A Magical Journey Through Diros Caves
- by XpatAthens
- Wednesday, 18 February 2015
Diros Caves are the best wet caves in the world - one of the best gifts nature could possibly give us. This destination offers a guided tour into the bowels of the earth and is definitely not to be missed, especially not by children.
In Diros Caves you will see an underground river split up into labyrinthine watery passageways running more or less side by side among the stalactites and stalagmites created over the aeons by drop after drop of water containing calcium carbonate. The multi-coloured crystalline caverns of exceptional beauty in this 33,400-square-metre cave are reflected in the still water of the river, creating an underground paradise.
The Crossroads of Nymphs with the little white bear, the Lake of Exotic Ocean Creatures with the stone forest and incredible little haystack, the Sea of Shipwrecks complete with a sunken shipwreck, the Golden Rain, the passage through the church with chandelier and pulpit, the Suspended Fairy Beds, the Diros Chamber where there are ancient Greek mantles, the Pink Chamber and the White Chamber where there is a harp and a Royal Balcony, and the lovely Red Chamber are just some of the unparalleled wonders that nature took thousands of years to create so that we could marvel at her majesty and our own insignificance.
There are three caves at Diros, but only one is open to visitors and that is Vlyhada cave (Glyfada by another name). Tours of the wet part of the cave are conducted in small boats, safe for adults and children and last approximately thirty minutes. The temperature of the water is 14 degrees Celsius and that of the air 19 degrees Celsius whatever the season. The fossilised bones of a panther, a hippopotamus and a lion tell a tale of a different sort of life here. Finds indicate that the Diros Caves have been used as living space and storage space, as a home-industry workshop, a burial site and a place of worship. The many significant finds exhibited in the Neolithic Museum will complete your picture of the Neolithic Age.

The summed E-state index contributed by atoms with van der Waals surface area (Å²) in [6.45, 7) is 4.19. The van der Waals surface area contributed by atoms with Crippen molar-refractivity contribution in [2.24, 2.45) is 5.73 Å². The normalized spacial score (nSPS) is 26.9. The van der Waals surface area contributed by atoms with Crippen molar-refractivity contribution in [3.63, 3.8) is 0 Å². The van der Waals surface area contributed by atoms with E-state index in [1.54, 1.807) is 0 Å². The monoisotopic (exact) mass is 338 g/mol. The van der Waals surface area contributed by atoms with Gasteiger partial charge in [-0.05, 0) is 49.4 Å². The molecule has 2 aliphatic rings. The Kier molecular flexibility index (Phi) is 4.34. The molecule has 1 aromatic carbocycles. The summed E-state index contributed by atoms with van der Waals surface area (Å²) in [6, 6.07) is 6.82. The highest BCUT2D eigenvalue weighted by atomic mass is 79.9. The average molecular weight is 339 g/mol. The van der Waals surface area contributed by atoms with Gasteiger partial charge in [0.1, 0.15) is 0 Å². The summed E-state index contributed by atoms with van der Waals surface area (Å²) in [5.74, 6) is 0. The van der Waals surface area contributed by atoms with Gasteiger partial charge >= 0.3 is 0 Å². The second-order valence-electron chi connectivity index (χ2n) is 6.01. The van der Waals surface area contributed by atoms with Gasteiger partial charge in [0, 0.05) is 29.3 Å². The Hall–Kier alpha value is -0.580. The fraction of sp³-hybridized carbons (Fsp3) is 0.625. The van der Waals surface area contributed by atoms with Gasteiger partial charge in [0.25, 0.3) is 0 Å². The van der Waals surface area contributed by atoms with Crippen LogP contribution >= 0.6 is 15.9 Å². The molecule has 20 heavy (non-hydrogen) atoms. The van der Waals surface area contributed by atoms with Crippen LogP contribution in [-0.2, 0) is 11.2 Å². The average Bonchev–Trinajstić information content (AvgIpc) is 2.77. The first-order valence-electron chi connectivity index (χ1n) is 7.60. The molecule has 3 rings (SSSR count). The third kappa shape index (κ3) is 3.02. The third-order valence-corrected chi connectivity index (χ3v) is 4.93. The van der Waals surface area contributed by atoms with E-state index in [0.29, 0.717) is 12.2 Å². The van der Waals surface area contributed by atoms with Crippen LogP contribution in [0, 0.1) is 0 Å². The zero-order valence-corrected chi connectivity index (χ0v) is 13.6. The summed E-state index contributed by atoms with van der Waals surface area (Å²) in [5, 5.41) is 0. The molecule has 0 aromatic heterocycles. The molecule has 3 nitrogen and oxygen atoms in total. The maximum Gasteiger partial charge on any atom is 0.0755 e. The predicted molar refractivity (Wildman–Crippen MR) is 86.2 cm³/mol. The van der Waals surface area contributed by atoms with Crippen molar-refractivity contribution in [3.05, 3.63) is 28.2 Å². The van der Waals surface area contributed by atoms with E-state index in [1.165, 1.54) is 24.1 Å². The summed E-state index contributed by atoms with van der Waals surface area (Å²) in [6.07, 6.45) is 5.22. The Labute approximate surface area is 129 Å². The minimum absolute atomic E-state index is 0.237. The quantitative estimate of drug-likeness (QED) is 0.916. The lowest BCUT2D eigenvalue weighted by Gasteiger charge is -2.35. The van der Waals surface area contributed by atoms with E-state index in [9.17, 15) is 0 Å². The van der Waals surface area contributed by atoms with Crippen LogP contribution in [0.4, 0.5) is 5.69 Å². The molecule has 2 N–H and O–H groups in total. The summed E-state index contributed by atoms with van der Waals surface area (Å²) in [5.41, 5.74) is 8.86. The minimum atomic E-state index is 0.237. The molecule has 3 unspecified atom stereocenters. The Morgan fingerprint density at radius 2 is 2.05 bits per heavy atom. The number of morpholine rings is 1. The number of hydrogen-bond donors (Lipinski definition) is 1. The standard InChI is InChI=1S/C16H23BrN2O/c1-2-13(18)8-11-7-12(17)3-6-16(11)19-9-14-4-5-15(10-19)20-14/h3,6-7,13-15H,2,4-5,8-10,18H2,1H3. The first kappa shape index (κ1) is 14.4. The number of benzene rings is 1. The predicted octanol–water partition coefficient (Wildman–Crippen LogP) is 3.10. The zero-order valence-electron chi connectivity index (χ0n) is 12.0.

Carved out of the limestone by the slow-moving underground river Vlychada on its way to the sea, the vast Diros Caves—the two main caves, Glyfada and Alepotrypa—were places of worship in Paleolithic and Neolithic times, and were believed to be entrances to the underworld by the ancient Greeks, and served as hiding places millennia later for Resistance fighters during World War II. Today they are one of Greece's more popular natural attractions, and a visit is an entertaining and surreal experience.
Climb aboard a boat for a 25-minute tour of Glyfada's grottoes—with formations of luminous pink, white, yellow, and red stalagmites and stalactites that resemble buildings and mythical beasts. The cave system is believed to be at least 70 km (43 mi) long, with more than 2,800 waterways, perhaps extending as far as Sparta. At the end of the tour you walk for several hundred yards (about a fifth of a mile) before emerging onto a path above the crashing surf. The close quarters in the passageways are not for the claustrophobic, and even in summer the caves are chilly. During high season you may wait up to two hours for a boat, so plan to arrive early. In low season you may have to wait until enough people arrive to fill up a boat. Opening hours change frequently.
Address: Along southern coast, 5 km (3 mi) west of Areopolis-Vathia Rd., Pirgos Dirou, Pirgos Diros Caves, 23062
Hours: Nov.-Mar., daily 8:30-15:00
Apr.-Oct., daily 8:30-17:30